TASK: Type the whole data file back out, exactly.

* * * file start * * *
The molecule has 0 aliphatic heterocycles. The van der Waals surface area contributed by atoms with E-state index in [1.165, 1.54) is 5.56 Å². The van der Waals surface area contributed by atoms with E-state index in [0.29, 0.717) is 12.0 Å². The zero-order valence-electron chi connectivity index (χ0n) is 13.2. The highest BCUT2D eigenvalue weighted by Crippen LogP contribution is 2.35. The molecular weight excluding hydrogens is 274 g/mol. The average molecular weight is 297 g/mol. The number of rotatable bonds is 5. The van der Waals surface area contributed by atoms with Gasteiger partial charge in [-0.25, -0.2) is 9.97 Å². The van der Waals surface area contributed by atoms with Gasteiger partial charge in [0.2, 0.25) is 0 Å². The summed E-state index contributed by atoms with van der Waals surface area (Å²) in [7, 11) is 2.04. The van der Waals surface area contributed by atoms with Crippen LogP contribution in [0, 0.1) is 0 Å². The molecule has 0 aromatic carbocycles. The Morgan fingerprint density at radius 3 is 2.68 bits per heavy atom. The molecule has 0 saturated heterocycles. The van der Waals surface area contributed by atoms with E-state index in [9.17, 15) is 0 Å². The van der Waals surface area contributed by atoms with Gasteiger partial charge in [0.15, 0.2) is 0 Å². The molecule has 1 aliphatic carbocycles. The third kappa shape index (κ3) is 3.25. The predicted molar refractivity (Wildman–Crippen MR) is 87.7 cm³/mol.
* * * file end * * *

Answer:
The molecule has 0 aliphatic heterocycles. The van der Waals surface area contributed by atoms with E-state index in [1.165, 1.54) is 5.56 Å². The van der Waals surface area contributed by atoms with E-state index in [0.29, 0.717) is 12.0 Å². The zero-order valence-electron chi connectivity index (χ0n) is 13.2. The highest BCUT2D eigenvalue weighted by Crippen LogP contribution is 2.35. The molecular weight excluding hydrogens is 274 g/mol. The average molecular weight is 297 g/mol. The number of rotatable bonds is 5. The van der Waals surface area contributed by atoms with Gasteiger partial charge in [-0.25, -0.2) is 9.97 Å². The van der Waals surface area contributed by atoms with Gasteiger partial charge in [0.2, 0.25) is 0 Å². The summed E-state index contributed by atoms with van der Waals surface area (Å²) in [7, 11) is 2.04. The van der Waals surface area contributed by atoms with Crippen LogP contribution in [0, 0.1) is 0 Å². The molecule has 0 aromatic carbocycles. The Morgan fingerprint density at radius 3 is 2.68 bits per heavy atom. The molecule has 0 saturated heterocycles. The van der Waals surface area contributed by atoms with E-state index in [9.17, 15) is 0 Å². The van der Waals surface area contributed by atoms with Gasteiger partial charge in [0.15, 0.2) is 0 Å². The molecule has 1 aliphatic carbocycles. The third kappa shape index (κ3) is 3.25. The predicted molar refractivity (Wildman–Crippen MR) is 87.7 cm³/mol.